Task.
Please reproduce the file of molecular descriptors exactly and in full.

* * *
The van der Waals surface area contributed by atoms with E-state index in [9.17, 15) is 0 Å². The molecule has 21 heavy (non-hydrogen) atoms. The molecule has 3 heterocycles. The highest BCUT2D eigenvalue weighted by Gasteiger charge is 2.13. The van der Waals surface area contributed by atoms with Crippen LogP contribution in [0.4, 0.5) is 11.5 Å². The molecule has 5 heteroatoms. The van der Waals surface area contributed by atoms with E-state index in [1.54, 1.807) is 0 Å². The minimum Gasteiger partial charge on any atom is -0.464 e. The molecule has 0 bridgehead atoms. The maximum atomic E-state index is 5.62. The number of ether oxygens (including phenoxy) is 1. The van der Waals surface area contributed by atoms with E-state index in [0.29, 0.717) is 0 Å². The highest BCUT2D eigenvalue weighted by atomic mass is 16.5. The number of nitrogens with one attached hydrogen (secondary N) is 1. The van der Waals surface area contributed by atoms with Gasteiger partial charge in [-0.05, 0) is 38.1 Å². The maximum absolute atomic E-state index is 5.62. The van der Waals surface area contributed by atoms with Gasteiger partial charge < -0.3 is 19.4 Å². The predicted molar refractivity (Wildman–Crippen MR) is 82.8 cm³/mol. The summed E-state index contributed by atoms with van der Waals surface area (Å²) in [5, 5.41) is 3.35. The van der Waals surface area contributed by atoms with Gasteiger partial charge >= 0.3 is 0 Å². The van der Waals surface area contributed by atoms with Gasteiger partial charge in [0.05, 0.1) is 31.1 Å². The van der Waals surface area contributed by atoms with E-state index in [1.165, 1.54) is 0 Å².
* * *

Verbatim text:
The van der Waals surface area contributed by atoms with E-state index in [9.17, 15) is 0 Å². The molecule has 21 heavy (non-hydrogen) atoms. The molecule has 3 heterocycles. The highest BCUT2D eigenvalue weighted by Gasteiger charge is 2.13. The van der Waals surface area contributed by atoms with Crippen LogP contribution in [0.4, 0.5) is 11.5 Å². The molecule has 5 heteroatoms. The van der Waals surface area contributed by atoms with E-state index in [1.54, 1.807) is 0 Å². The minimum Gasteiger partial charge on any atom is -0.464 e. The molecule has 0 bridgehead atoms. The maximum atomic E-state index is 5.62. The number of ether oxygens (including phenoxy) is 1. The van der Waals surface area contributed by atoms with E-state index in [0.29, 0.717) is 0 Å². The highest BCUT2D eigenvalue weighted by atomic mass is 16.5. The number of nitrogens with one attached hydrogen (secondary N) is 1. The van der Waals surface area contributed by atoms with Gasteiger partial charge in [-0.05, 0) is 38.1 Å². The maximum absolute atomic E-state index is 5.62. The van der Waals surface area contributed by atoms with Gasteiger partial charge < -0.3 is 19.4 Å². The predicted molar refractivity (Wildman–Crippen MR) is 82.8 cm³/mol. The summed E-state index contributed by atoms with van der Waals surface area (Å²) in [5, 5.41) is 3.35. The van der Waals surface area contributed by atoms with Gasteiger partial charge >= 0.3 is 0 Å². The van der Waals surface area contributed by atoms with Gasteiger partial charge in [0.05, 0.1) is 31.1 Å². The van der Waals surface area contributed by atoms with E-state index in [1.165, 1.54) is 0 Å².